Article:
Anyhow mindfulness, which here means non-judgmentally paying attention to experience, can be applied in a variety of contexts and to a variety of things and doesn’t need to be preceded by the formal training of concentration, or to take place in an explicitly meditative session. As I mentioned, noticing the way the breath changes is a good place to start. Mindfulness of body, one of the classical forms, involves paying attention to bodily sensations and really feeling your body (rather than picturing it, or interpreting the sensations). It’s a simple exercise, but well worth doing. You can do something similar with emotion – watching the play of emotions across your self as you move through the world or sit in meditation. And, if you are subtle and skilled, you can settle back and watch as thoughts drift through your consciousness, not identifying with them, not becoming attached to them or letting them make you forget your distance from them, but simply observing them, their creation and the way they cause each other.
I’ve been talking about meditative practices as tools divorced both from their social and historical context and from their more explicitly religious aspects. This is obviously a very particular angle, and the merits of taking this approach are open to debate. Regardless, I think it is important to study mindfulness meditation and other attention-training practices from non-traditional perspectives, and I believe that they have useful things to tell us both about the way we experience the world and about how plastic the structure of our experience is.
There are a couple of directions I think this should be taken in. The first is to study Vipassana scientifically: through behavior, imaging and self-reporting. This has been increasing over the last few years, though I think it is still understudied. Most of the studies look at the effects of mindfulness meditation as a therapeutic tool; a few look at differences between experienced meditators and novices or non-meditators. Looking at the effects of Vipassana also seems a promising angle from which to study the plasticity and trainability of various cognitive functions in humans.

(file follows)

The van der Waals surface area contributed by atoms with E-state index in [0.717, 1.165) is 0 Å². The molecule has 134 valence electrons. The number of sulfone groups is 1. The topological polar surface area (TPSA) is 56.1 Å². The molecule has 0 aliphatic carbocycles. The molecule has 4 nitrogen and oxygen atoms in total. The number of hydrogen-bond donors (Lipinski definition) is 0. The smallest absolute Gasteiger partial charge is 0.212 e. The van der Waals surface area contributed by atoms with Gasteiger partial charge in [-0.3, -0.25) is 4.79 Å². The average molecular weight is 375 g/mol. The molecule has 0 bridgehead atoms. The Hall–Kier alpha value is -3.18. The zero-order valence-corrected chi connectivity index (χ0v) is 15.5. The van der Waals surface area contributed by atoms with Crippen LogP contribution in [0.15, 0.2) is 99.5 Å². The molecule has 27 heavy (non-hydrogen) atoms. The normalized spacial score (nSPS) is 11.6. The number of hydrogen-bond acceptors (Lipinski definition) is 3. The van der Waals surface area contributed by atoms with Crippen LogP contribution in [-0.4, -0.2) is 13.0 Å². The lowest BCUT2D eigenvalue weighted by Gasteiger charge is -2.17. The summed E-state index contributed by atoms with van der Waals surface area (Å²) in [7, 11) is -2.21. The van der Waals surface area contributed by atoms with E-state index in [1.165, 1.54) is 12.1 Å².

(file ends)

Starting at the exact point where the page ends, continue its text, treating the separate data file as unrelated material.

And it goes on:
The second approach is to take seriously the idea that Vipassana represents a principled way to explore experience and to treat it as a form of phenomenology and as a tool for psychological investigation. Attempting to build up a literature of descriptions of experience and a vocabulary for the results of investigating experience in this way seems like a very interesting project. The Buddhist literature should certainly inform the project, but it is unclear to me how much of this literature can be successfully translated to a modern context in a precise way as opposed to one that simply uses it as broader motivation and as a source of ideas. Such a project straddles the odd line between psychology and a form of autobiography, and aspects of this will sound like idealism or like a return to introspection as a mode of psychological inquiry. There are many things to be careful of. We (perhaps) no longer believe that we can bracket off large parts of our context, or that the structure of experience can be studied without society and history or that the subject can become transparent to itself. And I’m certainly not claiming that some imagined ancient wisdom will lead us to finally understand the true nature of ourselves. But Vipassana seems like an important method of inquiry and area of study, and I think we need to study it in a systematic way at the very least for the same reasons we study so many other things: to see what we find.
Both of these are excellent books. They are written from a Buddhist perspective, but you can take what you want from them.
“Seeking the Heart of Wisdom: The Path of Insight Meditation” by Joseph Goldstein and Jack Kornfield
“Breath by Breath: The Liberating Practice of Insight Meditation” by Larry Rosenberg
You can find scientific studies on Vipassana by typing “mindfulness meditation” into Google Scholar. There are a number of scattered results, but I haven’t found any good general reviews.